The Importance of Story, Part 2: Why the Right Needs Great Art

Before beginning the content of this post in earnest, perhaps I should go ahead and answer one question that might have occurred to some of you: am I speaking about the Right with regard to politics, or with regard to religion? The answer to that question is “yes.” For reasons that I hope will become clear very shortly, conservatives in both spheres (and I identify as such in both) face similar problems when it comes to the importance of beauty, artistry, and story.


While I identify as a person of the political Right, my political involvement has been limited mainly to keeping abreast of the issues so that I can make informed decisions at the ballot box. I read and listen to political commentary on a regular basis but have neither the time nor the means to become involved in large-scale political efforts. Thus, the annual Conservative Political Action Conference typically escapes my notice. However, this year’s meeting was brought to my attention—and to that of many in my profession who do not share my political views at all—by the rather off-key singing of a young lady invited to sing the National Anthem at the opening of one of the conference’s events. That singing was hilariously parodied by a number of musicians on YouTube, and while I feel sorry for the singer enduring so much ridicule, at the same time public performance includes subjecting oneself not only to praise, but also to critique and parody. CPAC should have chosen a more skilled and seasoned performer, and compensated him or her appropriately.

Now at this point you might ask, “but Micah, we’ve all heard popular acts butcher the National Anthem over the years, and those people were certainly not all conservatives.” Granted, but if we of the Right are going to hold ourselves out as those who stand for what is true and good in our nation, we should also stand for what is beautiful. These hold together, as I have noted many times in this space, and when one is missing the others begin to falter, as well. For better or worse, The Star-Spangled Banner is a notoriously difficult song to sing well, and for an event of the scope and resources of CPAC to give that role to an obviously unsuited amateur creates bad optics, to say the least.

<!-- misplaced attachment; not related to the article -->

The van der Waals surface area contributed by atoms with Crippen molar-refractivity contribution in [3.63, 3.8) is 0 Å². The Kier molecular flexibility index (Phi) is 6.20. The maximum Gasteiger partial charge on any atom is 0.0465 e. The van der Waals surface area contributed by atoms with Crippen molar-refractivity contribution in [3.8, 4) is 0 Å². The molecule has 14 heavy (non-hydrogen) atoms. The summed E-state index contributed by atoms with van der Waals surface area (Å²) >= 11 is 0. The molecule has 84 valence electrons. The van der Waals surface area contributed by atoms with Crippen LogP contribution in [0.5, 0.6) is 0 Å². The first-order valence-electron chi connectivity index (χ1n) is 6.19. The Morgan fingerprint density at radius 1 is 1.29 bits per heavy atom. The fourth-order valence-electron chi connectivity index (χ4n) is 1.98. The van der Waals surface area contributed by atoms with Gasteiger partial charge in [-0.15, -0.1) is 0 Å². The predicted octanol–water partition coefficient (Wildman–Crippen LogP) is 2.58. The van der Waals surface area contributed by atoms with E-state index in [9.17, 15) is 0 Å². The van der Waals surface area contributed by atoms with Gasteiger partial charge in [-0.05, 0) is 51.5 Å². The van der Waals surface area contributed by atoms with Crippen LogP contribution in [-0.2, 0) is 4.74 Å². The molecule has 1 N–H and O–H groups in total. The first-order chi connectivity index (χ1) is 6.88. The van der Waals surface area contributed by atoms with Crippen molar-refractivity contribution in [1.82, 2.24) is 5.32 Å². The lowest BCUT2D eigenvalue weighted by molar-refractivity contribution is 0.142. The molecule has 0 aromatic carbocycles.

One could say similar things for the church. I have for years advocated for a certain simplicity in the music used in Christian worship. I have argued that the primary musical expression in public worship ought to be congregational singing, and that contributions from choirs, instrumentalists, and solo or ensemble singing ought to draw attention to the texts being sung, read, and preached, avoiding a performance-type environment at all costs. This is not to say that I think the music should be an afterthought, or of poor quality. On the contrary, I think everything we do in worship ought to be thoughtfully planned, carefully prepared, and skillfully executed. I only mean that artistic contributions—including music but also including things like decorations, vestments, and the like—ought to heighten our attention to the Word as it is read, preached, and sung. The arts ought never to detract from our attention to the Word, sacraments, and prayer.

Sadly, we run into similar issues with regard to worship as in politics. The more Word-centric churches—perhaps particularly in my own Reformed tradition—can have very plain services where the music is in fact an afterthought. On the other end of the spectrum, in some places music is a major budget item, where the resources, staffing, and planning of the music used in worship borrows techniques, values, software, and often people from the world of theatre. Even when the intent is expressly otherwise, the combination of high decibel levels, advanced lighting techniques, and unfamiliar songs can prove distracting. The latter type of church is certainly more exciting while the former is seen as uncompelling, but there are problems in both examples.